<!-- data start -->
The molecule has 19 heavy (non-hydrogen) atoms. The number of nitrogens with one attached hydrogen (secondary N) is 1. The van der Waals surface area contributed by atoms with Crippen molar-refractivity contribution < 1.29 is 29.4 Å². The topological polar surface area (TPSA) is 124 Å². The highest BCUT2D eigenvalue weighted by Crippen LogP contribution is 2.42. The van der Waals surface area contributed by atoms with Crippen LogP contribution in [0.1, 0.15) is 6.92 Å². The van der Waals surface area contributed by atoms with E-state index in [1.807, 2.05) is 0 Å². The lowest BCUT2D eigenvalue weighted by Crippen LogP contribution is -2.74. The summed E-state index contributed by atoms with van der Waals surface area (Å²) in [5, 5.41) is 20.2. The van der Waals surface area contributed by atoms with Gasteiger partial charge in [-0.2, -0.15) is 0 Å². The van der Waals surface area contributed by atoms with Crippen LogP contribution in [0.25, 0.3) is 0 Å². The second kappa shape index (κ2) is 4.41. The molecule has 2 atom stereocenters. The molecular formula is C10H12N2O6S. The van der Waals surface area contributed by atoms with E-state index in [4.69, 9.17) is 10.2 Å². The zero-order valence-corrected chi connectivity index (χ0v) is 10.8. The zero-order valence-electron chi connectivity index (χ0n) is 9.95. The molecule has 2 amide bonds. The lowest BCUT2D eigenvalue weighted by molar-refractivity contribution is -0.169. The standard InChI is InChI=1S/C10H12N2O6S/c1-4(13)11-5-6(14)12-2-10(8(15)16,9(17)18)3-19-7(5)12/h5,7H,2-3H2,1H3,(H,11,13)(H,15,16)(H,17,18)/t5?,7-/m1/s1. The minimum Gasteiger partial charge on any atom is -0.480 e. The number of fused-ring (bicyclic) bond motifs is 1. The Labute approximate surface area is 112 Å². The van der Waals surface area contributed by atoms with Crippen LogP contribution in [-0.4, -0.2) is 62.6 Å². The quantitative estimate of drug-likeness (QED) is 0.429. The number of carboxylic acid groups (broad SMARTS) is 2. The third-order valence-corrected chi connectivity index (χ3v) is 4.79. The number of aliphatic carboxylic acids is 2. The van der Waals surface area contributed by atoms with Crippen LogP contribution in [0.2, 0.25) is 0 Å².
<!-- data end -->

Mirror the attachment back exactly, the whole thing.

The molecule has 19 heavy (non-hydrogen) atoms. The number of nitrogens with one attached hydrogen (secondary N) is 1. The van der Waals surface area contributed by atoms with Crippen molar-refractivity contribution < 1.29 is 29.4 Å². The topological polar surface area (TPSA) is 124 Å². The highest BCUT2D eigenvalue weighted by Crippen LogP contribution is 2.42. The van der Waals surface area contributed by atoms with Crippen LogP contribution in [0.1, 0.15) is 6.92 Å². The van der Waals surface area contributed by atoms with E-state index in [1.807, 2.05) is 0 Å². The lowest BCUT2D eigenvalue weighted by Crippen LogP contribution is -2.74. The summed E-state index contributed by atoms with van der Waals surface area (Å²) in [5, 5.41) is 20.2. The van der Waals surface area contributed by atoms with Gasteiger partial charge in [-0.2, -0.15) is 0 Å². The van der Waals surface area contributed by atoms with Crippen LogP contribution in [0.25, 0.3) is 0 Å². The second kappa shape index (κ2) is 4.41. The molecule has 2 atom stereocenters. The molecular formula is C10H12N2O6S. The van der Waals surface area contributed by atoms with E-state index in [4.69, 9.17) is 10.2 Å². The zero-order valence-corrected chi connectivity index (χ0v) is 10.8. The zero-order valence-electron chi connectivity index (χ0n) is 9.95. The molecule has 2 amide bonds. The lowest BCUT2D eigenvalue weighted by molar-refractivity contribution is -0.169. The standard InChI is InChI=1S/C10H12N2O6S/c1-4(13)11-5-6(14)12-2-10(8(15)16,9(17)18)3-19-7(5)12/h5,7H,2-3H2,1H3,(H,11,13)(H,15,16)(H,17,18)/t5?,7-/m1/s1. The minimum Gasteiger partial charge on any atom is -0.480 e. The number of fused-ring (bicyclic) bond motifs is 1. The Labute approximate surface area is 112 Å². The van der Waals surface area contributed by atoms with Crippen LogP contribution in [-0.4, -0.2) is 62.6 Å². The quantitative estimate of drug-likeness (QED) is 0.429. The number of carboxylic acid groups (broad SMARTS) is 2. The third-order valence-corrected chi connectivity index (χ3v) is 4.79. The number of aliphatic carboxylic acids is 2. The van der Waals surface area contributed by atoms with Crippen LogP contribution in [0.2, 0.25) is 0 Å².